"One of the great characters of the Speedway" who broke a racing barrier has passed away


Rolla Vollstedt, who made history when he entered the first woman in the Indianapolis 500, has died at his home in Portland, Ore. He was 99.

Vollstedt has a long career as an engineer, team owner, mechanic and long-time entrant to the Indy 500. He never won the race, but made history in 1976.

That's the year he entered Janet Guthrie, the first woman to enter the Indy 500. The car was plagued by mechanical issues and she never made the race. But she came back next year, qualified 18th, and made 27 laps before her car broke down.


"I wanted to satisfy my own aspiration of being the first to enter a woman at Indy," Vollstedt told People Magazine in 1976, and as reported by the IndyStar. "I asked around for the top female driver and everyone answered Janet Guthrie."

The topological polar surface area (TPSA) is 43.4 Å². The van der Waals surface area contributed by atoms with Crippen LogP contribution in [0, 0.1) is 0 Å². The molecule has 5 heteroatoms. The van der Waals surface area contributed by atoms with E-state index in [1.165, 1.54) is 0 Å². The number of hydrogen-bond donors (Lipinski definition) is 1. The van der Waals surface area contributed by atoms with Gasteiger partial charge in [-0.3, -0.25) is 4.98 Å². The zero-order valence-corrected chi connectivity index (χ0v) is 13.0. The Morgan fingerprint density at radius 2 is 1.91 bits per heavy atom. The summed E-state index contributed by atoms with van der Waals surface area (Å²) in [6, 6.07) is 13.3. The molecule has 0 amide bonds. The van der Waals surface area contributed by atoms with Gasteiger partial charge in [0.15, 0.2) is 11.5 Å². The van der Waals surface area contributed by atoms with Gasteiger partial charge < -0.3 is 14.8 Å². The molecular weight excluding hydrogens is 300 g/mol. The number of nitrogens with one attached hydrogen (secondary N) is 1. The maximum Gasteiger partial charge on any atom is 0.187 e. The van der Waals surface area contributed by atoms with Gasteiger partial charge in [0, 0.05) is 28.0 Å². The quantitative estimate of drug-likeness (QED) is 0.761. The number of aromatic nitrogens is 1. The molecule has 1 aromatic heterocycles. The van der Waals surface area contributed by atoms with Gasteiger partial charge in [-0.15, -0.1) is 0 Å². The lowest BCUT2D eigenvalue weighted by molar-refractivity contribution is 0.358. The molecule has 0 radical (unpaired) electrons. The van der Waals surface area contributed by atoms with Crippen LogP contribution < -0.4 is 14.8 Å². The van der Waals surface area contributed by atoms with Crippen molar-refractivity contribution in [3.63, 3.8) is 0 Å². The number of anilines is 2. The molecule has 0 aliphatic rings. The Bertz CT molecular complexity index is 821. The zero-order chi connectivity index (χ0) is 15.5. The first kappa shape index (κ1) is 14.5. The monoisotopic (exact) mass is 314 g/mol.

Vollstedt also worked with some of racing's royalty, including Cale Yarborough. According to Motorsport.com,  Vollstedt brought one of the first American-built rear-engine cars to "house a normally aspirated Offenhauser engine."

However, because he operated on a shoestring budget, he never won an IndyCar race.

The Indianapolis Motorspeedy issued a statement, in which is said was "one of the great characters of the Speedway and a mentor to countless mechanics and engineers over the years, including Grant King, Hal Sperb and numerous others. He also came across as a pure enthusiast who, even when he wasn't an official entrant, always seemed to be aligned with a team in some sort of advisory capacity, official or unofficial."